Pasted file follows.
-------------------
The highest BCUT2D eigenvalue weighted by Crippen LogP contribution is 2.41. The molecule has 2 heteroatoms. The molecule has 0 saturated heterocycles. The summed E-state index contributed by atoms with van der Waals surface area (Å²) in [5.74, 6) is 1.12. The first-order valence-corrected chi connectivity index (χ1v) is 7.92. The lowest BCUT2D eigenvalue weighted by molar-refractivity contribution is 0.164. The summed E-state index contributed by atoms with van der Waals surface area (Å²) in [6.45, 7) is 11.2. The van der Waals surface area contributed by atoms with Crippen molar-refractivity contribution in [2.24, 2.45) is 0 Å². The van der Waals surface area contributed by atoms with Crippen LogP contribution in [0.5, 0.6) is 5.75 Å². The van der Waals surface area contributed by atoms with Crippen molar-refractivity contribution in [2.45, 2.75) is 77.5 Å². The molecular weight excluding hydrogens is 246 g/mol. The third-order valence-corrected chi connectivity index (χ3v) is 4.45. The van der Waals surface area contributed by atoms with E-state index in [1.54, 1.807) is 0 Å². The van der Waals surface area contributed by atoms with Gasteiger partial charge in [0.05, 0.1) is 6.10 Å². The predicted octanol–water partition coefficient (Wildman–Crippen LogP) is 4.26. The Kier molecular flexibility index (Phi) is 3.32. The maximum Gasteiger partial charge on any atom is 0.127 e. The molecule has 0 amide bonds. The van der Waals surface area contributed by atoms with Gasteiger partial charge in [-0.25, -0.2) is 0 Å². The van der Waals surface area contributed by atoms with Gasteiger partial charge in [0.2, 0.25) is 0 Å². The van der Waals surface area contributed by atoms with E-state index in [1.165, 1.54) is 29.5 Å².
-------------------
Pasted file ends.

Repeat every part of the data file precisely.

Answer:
The highest BCUT2D eigenvalue weighted by Crippen LogP contribution is 2.41. The molecule has 2 heteroatoms. The molecule has 0 saturated heterocycles. The summed E-state index contributed by atoms with van der Waals surface area (Å²) in [5.74, 6) is 1.12. The first-order valence-corrected chi connectivity index (χ1v) is 7.92. The lowest BCUT2D eigenvalue weighted by molar-refractivity contribution is 0.164. The summed E-state index contributed by atoms with van der Waals surface area (Å²) in [6.45, 7) is 11.2. The van der Waals surface area contributed by atoms with Crippen molar-refractivity contribution in [2.24, 2.45) is 0 Å². The van der Waals surface area contributed by atoms with Crippen LogP contribution in [0.5, 0.6) is 5.75 Å². The van der Waals surface area contributed by atoms with Crippen molar-refractivity contribution in [2.45, 2.75) is 77.5 Å². The molecular weight excluding hydrogens is 246 g/mol. The third-order valence-corrected chi connectivity index (χ3v) is 4.45. The van der Waals surface area contributed by atoms with E-state index in [1.54, 1.807) is 0 Å². The van der Waals surface area contributed by atoms with Gasteiger partial charge in [0.05, 0.1) is 6.10 Å². The predicted octanol–water partition coefficient (Wildman–Crippen LogP) is 4.26. The Kier molecular flexibility index (Phi) is 3.32. The maximum Gasteiger partial charge on any atom is 0.127 e. The molecule has 0 amide bonds. The van der Waals surface area contributed by atoms with Gasteiger partial charge in [-0.25, -0.2) is 0 Å². The van der Waals surface area contributed by atoms with Gasteiger partial charge in [0.2, 0.25) is 0 Å². The van der Waals surface area contributed by atoms with E-state index in [1.165, 1.54) is 29.5 Å².